Neutral Calendar Spread Explained

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Calendar Spread

The calendar spread refers to a family of spreads involving options of the same underlying stock, same strike prices, but different expiration months. They can be created with either all calls or all puts. Also known as time spread or horizontal spread.

Call Calendar Spread

Using calls, the calendar spread strategy can be setup by buying long term calls and simultaneously writing an equal number of near-month at-the-money or slightly out-of-the-money calls of the same underlying security with the same strike price.

The idea behind the calendar spread is to sell time, which is why calendar spreads are also known as time spreads. The options trader hopes that price of the underlying remains unchanged at expiration of the near month options so that they expire worthless. As the time decay of near month options is at a faster rate than longer term options, his long term options still retain much of their value. The options trader can then either own the longer term calls for less or write some more calls and repeat the process.

Bull Calendar Spread

If the options trader is bullish for the long term and is selling the near month calls with the the intention to ride the long call for free, he is implementing the bull calendar spread strategy.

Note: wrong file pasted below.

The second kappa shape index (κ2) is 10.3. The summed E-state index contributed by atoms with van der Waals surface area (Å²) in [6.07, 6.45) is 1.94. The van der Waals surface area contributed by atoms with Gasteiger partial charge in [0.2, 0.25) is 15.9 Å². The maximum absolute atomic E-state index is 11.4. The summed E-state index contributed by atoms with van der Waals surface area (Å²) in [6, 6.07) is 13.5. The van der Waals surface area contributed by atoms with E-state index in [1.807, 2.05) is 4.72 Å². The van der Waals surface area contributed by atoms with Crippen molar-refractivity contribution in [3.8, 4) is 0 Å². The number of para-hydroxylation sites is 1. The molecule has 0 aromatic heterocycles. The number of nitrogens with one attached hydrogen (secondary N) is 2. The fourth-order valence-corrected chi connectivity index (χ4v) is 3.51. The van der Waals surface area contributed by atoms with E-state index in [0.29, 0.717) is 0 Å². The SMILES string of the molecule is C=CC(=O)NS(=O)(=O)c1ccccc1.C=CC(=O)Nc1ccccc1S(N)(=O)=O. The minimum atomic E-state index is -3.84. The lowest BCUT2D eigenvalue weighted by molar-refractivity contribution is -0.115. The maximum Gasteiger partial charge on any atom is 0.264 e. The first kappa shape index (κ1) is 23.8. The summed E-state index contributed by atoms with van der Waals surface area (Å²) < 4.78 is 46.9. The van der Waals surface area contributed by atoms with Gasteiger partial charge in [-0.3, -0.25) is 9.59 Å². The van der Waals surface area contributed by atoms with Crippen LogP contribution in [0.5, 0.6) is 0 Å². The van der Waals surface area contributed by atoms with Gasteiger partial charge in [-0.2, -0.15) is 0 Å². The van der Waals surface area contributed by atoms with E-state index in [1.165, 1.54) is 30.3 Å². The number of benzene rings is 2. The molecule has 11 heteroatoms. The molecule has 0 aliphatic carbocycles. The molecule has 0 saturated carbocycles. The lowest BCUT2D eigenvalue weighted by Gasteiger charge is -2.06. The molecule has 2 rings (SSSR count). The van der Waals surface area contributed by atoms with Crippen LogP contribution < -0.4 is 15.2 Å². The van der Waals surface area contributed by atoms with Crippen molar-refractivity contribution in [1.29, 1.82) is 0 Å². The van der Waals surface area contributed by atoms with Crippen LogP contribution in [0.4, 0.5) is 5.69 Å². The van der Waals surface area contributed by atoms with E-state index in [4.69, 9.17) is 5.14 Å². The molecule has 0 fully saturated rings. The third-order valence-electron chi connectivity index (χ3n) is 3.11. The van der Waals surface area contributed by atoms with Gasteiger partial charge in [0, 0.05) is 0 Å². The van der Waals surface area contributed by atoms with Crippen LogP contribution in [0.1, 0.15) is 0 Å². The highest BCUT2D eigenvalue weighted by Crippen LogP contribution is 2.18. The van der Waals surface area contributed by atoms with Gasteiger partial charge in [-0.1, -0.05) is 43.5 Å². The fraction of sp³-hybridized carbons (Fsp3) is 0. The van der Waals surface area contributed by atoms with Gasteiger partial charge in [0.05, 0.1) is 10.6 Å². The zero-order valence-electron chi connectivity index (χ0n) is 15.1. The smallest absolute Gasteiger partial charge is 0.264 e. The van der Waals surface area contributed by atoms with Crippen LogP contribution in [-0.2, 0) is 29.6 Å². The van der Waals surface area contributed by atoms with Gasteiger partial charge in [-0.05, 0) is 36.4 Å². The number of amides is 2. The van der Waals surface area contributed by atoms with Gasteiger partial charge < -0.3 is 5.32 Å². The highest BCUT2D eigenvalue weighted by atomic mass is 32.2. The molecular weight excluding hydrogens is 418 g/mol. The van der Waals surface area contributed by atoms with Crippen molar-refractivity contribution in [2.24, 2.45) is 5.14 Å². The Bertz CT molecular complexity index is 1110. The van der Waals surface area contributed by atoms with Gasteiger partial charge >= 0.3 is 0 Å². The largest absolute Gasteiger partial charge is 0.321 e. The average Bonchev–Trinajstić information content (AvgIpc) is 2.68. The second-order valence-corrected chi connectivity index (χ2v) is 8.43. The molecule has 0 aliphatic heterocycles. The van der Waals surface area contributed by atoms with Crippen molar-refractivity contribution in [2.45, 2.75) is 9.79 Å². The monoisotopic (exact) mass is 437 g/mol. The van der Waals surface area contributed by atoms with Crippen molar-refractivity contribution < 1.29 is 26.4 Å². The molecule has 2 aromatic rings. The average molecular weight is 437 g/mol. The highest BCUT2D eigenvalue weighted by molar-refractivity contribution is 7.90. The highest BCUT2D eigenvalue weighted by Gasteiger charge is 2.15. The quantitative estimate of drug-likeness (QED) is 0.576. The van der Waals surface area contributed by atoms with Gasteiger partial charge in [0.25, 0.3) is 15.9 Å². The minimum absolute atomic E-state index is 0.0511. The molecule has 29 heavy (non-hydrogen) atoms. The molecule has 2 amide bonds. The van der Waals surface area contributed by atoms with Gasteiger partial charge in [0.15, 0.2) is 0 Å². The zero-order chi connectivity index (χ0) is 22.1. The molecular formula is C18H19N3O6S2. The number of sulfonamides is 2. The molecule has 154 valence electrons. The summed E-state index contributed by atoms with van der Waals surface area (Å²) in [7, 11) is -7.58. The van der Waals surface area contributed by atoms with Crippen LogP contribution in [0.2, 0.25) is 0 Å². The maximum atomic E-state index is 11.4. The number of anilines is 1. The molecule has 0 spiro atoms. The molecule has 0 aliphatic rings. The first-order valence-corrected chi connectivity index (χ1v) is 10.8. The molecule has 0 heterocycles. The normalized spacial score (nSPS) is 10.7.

Neutral Calendar Spread

If the options trader is neutral on the underlying security and is selling the near month calls primarily to earn from time decay, then he is implementing the neutral calendar spread strategy.

Put Calendar Spread

The calendar spread can also be implemented using put options.

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Profiting From Position-Delta Neutral Trading

Most novice option traders fail to understand fully how volatility can impact the price of options and how volatility is best captured and turned into profit. As most beginner traders are buyers of options, they miss out on the chance to profit from declines of high volatility, which can be done by constructing a neutral position delta. (See also: Options for Beginners.)